When one thinks of puzzle/adventure games, matryoshka dolls may not immediately come to mind. Perhaps that's why one doesn't work for Tim Schafer. In our stead, lead designer Lee Petty broke ground with this unique idea in Double Fine's newest downloadable title, Stacking. The not-at-once-clear nature of this game is evidence of its ingenuity. And it is indeed ingenious.
You play as Charlie Blackmore, youngest in a poor family of chimney sweeps living in early-twentieth-century Euromerica. The father's disappearance—and subsequent separation from his siblings and mother too—sets Charlie on a quest to rescue his family. His motivation is thus, but along the way he sabotages the big bad Baron's child labor business. Using a train station as a hub world, you visit a few other locations, such as a cruise ship, looking for your lost relatives, causing mischief and solving puzzles along the way.
But what do you actually do? You stack. Charlie is smaller than any character you'll meet, meaning he can fit inside—and effectively take over—nearly every NPC. Charlie hops into a doll one size larger than him, which allows him to stack inside a doll another size larger, and so on. Stacking allows the player to utilize each doll's special ability to solve puzzles. Use a gassy gentleman to stink up a VIP lounge so the attendants will evacuate; or, as a mustachioed boxer, use your fists to destroy property at an exhibit; or, as a deck hand, use your scrub brush to smear an important drawing. (You see, a lot of what Charlie does is to piss people off.)
Each puzzle has multiple solutions; this is the meat of the game. Players will likely want to spend time discovering different ways to solve the puzzles. If not, they will miss the majority of the game. And while some solutions are more obvious than others—those that involve a single unique character with obviously helpful powers, as opposed to using an unlikely combination of dolls—most are satisfying (though some are less inspired). And, when needed, hints guide the experience.
The story really makes a difference, as well. Cutscenes are played out like vaudevillian silent films, placing the characters on a low-budget stage to act out their lines; all of which is played on old celluloid, and you can see the edge of the film roll sliding into view. The music is similarly period, and well done.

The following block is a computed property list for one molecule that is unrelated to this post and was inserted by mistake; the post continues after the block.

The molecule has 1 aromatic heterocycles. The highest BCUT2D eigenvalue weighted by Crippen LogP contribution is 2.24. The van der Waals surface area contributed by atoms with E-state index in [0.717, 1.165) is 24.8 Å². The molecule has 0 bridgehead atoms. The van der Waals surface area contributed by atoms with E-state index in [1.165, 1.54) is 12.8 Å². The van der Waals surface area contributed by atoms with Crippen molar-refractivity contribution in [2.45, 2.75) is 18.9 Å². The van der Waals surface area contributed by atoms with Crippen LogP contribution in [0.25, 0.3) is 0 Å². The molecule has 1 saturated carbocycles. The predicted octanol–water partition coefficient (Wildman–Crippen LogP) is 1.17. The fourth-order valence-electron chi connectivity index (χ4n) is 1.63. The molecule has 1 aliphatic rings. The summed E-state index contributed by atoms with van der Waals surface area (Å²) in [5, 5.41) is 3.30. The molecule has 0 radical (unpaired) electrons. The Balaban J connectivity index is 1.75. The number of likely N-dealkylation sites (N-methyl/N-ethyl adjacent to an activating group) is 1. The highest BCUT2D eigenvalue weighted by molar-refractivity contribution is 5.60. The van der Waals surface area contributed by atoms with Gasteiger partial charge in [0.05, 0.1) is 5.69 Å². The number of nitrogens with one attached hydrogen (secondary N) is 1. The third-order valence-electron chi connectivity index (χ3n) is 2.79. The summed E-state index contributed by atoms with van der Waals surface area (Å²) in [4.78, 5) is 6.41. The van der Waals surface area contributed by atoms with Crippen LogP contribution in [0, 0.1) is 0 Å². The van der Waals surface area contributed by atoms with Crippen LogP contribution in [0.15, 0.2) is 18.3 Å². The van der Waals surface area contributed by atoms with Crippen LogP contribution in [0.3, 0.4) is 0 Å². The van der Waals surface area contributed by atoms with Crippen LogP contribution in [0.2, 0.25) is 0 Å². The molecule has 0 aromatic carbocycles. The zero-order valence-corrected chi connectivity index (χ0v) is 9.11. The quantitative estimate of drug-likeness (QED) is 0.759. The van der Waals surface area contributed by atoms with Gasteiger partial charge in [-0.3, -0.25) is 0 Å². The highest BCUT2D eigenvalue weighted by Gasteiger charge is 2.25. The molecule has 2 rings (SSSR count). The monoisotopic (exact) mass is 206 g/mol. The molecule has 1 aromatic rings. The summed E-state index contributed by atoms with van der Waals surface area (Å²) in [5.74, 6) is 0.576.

Much of the game—from the art design to the puzzles to the cutscenes—is polished and wonderful, but issues still exist. The camera struggles to find Charlie in tight spaces. The controls mostly work, but there is a noticeable moment of acceleration shutdown if you take too sharp a turn; in other words, the character is too eager to slam on the brakes.
Conversing with NPCs helps when solving puzzles, but as you go through each doll's dialog, there is no indication to stop hitting X. You are therefore forced to keep talking until the conversation loops. This is an illusion-breaking element to exploration, which is frustrating because so much time is spent talking. It would have been more natural if the doll turned away after it had said all it had to say.
Despite the issues, the game doesn't survive simply on its gameplay gimmick. It is genuinely inventive, and remains so for many hours, up until the somewhat heartfelt last level. Extras are abundant in Stacking, and the challenge is balanced to keep you reaching for the next solution (“The doll I need has got to be around here somewhere!”). Keep in mind, however, that you'll only want to play this game if enjoy solving puzzles. In other words, it pushes boundaries within the genre. That said, Double Fine has always been known for cleverness, and the industry seems pleased with its turn toward shorter games. Their creativity has succeeded again.